When the Academy of Motion Picture Arts and Sciences nominated Maggie Gyllenhaal for Best Supporting Actress for Crazy Heart, it was fair to say it was a bit of a surprise. I am not saying she did not deserve it, but having come from nowhere, and with all due respect, she hijacked that category.
There was a feeling Diane Kruger and Melanie Laurent (Inglourious Basterds) would not make the cut, in spite of the former’s SAG nod. And Marion Cotillard was cancelled out by her Nine co-star Penelope Cruz it seemed. Also doing well in the awards season, Samantha Morton (The Messenger) was being called in some circles for an Oscar nod, but most would agree Julianne Moore‘s absence for A Single Man was more notable. The impact of Jeff Bridges‘ push campaigning for the Best Actor award may have brought some heavier attention to the movie Crazy Heart (also nominated for, and winning, Best Song), which may have given Gyllenhaal some traction in regards to her eventual nomination. This is not necessarily exactly how it went down per se, but that is how I felt at the time. Those that believe Colin Firth should have won Best Actor for A Single Man rather than Bridges can perhaps appreciate the love for the latter perhaps contributed to Gyllenhaal bumping Moore out at the last minute.
If you can nail down an acting nomination at the Oscars, you get a default invitation to the party – which can often mean you get to bring a plus one. Of course this is not literally the case in Hollywood, and I do not particularly begrudge many of the nominee more than I would whenever someone I think is deserving does not get in. You can see what I am getting at, and this is not really about deserving or not, it is a notion that perhaps if a performance gets a good run (or even snowballs) it can aid the movie’s awards success in other areas. Namely, other actors or actresses. Does that make sense?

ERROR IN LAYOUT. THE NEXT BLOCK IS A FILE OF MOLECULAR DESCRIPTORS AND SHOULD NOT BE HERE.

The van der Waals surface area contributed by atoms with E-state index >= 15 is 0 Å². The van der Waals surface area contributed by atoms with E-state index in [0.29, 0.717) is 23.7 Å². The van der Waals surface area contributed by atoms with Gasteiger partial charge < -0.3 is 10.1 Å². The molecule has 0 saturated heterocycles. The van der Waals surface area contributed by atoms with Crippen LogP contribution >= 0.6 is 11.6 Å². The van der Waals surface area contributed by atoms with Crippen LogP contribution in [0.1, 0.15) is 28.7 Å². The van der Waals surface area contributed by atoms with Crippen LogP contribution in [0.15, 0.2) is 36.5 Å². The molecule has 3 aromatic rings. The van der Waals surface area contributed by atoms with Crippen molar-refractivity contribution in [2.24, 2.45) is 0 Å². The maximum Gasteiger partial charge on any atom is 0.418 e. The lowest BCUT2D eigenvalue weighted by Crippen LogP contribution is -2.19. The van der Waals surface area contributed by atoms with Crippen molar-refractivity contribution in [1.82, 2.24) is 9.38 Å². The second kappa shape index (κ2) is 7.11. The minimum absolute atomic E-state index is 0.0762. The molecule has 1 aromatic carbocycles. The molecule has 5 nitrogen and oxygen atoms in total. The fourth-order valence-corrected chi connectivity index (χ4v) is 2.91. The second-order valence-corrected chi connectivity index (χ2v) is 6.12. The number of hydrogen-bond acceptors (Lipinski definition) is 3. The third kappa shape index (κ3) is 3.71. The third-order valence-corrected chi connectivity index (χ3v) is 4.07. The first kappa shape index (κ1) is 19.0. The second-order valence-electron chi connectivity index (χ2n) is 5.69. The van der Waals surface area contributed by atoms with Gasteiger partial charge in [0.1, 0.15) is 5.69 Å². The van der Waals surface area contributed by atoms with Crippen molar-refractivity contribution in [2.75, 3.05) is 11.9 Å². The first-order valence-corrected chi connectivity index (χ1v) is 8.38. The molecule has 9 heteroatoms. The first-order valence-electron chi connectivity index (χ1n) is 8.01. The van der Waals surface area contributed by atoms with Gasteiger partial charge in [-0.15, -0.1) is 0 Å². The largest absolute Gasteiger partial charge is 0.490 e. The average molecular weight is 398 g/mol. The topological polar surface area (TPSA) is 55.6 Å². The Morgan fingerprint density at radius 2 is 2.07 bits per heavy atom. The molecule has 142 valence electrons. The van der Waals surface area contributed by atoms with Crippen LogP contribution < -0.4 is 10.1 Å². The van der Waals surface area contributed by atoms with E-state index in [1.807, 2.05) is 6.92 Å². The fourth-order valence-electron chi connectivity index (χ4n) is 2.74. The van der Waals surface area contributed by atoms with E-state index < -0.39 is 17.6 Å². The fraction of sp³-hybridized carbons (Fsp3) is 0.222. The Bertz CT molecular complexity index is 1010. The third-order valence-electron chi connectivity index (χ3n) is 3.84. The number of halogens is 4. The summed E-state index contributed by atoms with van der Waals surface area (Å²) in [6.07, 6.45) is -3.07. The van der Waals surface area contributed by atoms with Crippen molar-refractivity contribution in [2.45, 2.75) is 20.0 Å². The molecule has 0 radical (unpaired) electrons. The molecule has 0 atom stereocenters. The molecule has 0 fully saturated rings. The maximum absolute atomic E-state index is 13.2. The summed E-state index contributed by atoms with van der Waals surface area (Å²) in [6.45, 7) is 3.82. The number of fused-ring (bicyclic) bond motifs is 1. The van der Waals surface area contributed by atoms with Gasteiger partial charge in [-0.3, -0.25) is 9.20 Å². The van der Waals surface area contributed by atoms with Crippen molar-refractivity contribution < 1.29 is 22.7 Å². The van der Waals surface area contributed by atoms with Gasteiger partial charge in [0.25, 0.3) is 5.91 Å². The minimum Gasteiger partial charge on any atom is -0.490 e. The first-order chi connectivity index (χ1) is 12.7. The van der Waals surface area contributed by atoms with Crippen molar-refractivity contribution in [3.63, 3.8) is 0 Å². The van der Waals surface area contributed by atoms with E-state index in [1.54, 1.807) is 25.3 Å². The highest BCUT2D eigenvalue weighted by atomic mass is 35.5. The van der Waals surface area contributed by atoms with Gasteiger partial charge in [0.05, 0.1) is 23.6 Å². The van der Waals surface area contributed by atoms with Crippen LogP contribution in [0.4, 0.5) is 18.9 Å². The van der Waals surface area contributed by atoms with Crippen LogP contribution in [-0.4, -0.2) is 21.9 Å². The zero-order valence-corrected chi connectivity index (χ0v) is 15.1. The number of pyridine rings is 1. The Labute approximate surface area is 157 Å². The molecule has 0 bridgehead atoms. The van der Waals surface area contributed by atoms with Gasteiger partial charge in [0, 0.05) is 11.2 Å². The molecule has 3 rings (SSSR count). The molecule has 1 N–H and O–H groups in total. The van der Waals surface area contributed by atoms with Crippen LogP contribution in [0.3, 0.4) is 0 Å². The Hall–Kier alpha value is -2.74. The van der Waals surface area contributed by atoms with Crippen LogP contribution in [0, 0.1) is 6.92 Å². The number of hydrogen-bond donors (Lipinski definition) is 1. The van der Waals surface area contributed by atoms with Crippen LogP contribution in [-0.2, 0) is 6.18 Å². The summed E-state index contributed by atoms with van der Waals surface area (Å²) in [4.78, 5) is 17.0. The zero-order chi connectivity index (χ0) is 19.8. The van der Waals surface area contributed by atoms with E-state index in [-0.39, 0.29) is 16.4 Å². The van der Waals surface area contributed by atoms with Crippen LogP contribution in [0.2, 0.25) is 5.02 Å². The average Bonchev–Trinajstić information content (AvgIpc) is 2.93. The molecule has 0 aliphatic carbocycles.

Do we think Marianne Jean-Baptiste (Secrets & Lies), Chloe Sevigny (Boys Don’t Cry), or Sally Hawkins (Blue Jasmine) would have got nominated for Supporting Actress in their own right (again, whether deserved or not) had Brenda Blethyn, Hilary Swank and Cate Blanchett not blown our socks off? Ethan Hawke (Training Day) was considered a surprise too (for me the surprise was that he was nominated in Support and not Lead) being nominated opposite the electrifying Denzel Washington. And Jonah Hill has in recent years been a plus one twice – for Moneyball and The Wolf of Wall Street. I know he has his doubters, but he was great in both. He owes Brad Pitt and Leonardo DiCarpio a big thank you though. Yeah right. Do we think Taraji P Henson (The Curious Case of Benjamin Button) and Alan Alda (The Aviator) benefited as well from from Mr Pitt and Mr DiCaprio’s respective great performances those years?
A lot can determine a nomination for any given actor or actress. Being in the right place at the right time is a common one. Often the performance is just so compelling no other factors matter, nor will they stop a runaway train. Sometimes their names simply get swept up with the ebb of the movie’s momentum. But sometimes a fellow performer stands out so much they shine a light on their co-star. Or the sheer love of the movie. Actual winners Juliette Binoche (The English Patient) and Judi Dench (Shakespeare in Love) pop into my head as those that perhaps reaped mention because of the coverage of their co-stars, but also the fact the movies went on to take several Oscars including Best Picture. And that often helps too. Not sure if it is worth noting, but of course I will anyway, that James Coburn (Affliction) and Marcia Gay Harden (Pollock) both came from nowhere to win Oscars for movies when the lead actors in the same movies where at one time touted as potential winners themselves.